This day at about noon, the news arrived in this Town, that the federal Constitution, was yesterday, adopted and ratified by a majority of nineteen members in our State convention.1
In this town the Satisfaction is almost universal: for my own part, I have not been pleased with this System, and my acquaintance, have long-since branded me with the name of an antifederalist. But I am now converted, though not convinced. My feelings upon the occasion have not been passionate nor violent, and as upon the decision of this question I find myself on the weaker side, I think it my duty to submit without murmuring against what is not to be helped. In our Government, opposition to the acts of a majority of the people is rebellion to all intents and purposes; and I should view a man who would now endeavour to excite commotions against this plan, as no better than an insurgent who took arms last winter against the Courts of Justice.
This afternoon I went in company with a number of young Ladies and gentlemen of this town, upon a sleighing party. We rode about 8 miles into Newbury, and by dark return'd to Sawyer's tavern. After drinking tea, we went to dancing, and excepting supper, continued so till about mid-night. I danced with Miss Coats and Miss Smith; both of whom were very agreeable partners. At twelve we broke up, and return'd home. Thompson came and lodg'd with me. Mr. S. Cutler, came and sat about half an hour with me: he was exceedingly mortified at having overset his sleigh: some of the ladies were affronted, and some affrighted, so that in returning he had somewhat of an uncomfortable time, sweating between two fires. In the company was an Irish gentleman by the name of Hutchinson, a man of genuine wit and humour: and a person of much reading and information. He has a vessel here loading, and expects to sail for Ireland in a week or ten days.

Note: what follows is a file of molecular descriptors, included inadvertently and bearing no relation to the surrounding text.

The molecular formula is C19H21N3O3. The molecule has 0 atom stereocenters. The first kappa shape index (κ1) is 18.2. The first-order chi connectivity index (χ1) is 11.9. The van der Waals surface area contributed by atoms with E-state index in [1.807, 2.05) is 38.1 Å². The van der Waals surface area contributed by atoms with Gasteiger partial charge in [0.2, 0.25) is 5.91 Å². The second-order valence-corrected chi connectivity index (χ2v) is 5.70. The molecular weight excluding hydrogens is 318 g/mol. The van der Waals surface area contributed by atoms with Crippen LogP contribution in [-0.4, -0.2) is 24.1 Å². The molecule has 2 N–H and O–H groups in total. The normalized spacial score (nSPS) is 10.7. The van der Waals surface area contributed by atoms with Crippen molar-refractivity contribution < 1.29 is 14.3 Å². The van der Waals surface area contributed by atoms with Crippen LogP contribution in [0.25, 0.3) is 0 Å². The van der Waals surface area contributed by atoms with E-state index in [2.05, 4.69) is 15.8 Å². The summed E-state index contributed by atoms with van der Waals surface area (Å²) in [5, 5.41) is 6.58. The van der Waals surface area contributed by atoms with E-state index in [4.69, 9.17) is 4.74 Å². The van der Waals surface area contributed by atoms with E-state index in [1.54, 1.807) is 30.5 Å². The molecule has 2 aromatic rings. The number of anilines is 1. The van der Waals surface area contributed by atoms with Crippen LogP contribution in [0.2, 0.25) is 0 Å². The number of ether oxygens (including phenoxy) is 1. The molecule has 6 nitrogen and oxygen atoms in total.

1. The ratification of the Constitution in Massachusetts was a crucial contest between federalist and antifederalist forces; “Had the Constitution lost in Massachusetts,” according to one historian, “it would never have been ratified.” With a few important exceptions, the battle was between the commercial interests along the coast and in towns bordering the Connecticut River that supported the Constitution, and the backcountry, Shaysite sympathizers who wished to defeat ratification. At the beginning of the convention, the antifederalists clearly held a majority of delegates, but eventually, enough were persuaded to vote for ratification or abstain from voting. In the contest federalists gained support by making effective use of their debating skills (their speeches were printed in newspapers throughout the state), using town meetings of ratification sympathizers to help persuade less committed antifederalist delegates, and allowing moderate antifederalists the opportunity to submit to the convention amendments in the form of nonbinding recommendations (Jackson Turner Main, The Antifederalists: Critics of the Constitution 1781–1788, Chapel Hill, 1961, p. 200–209).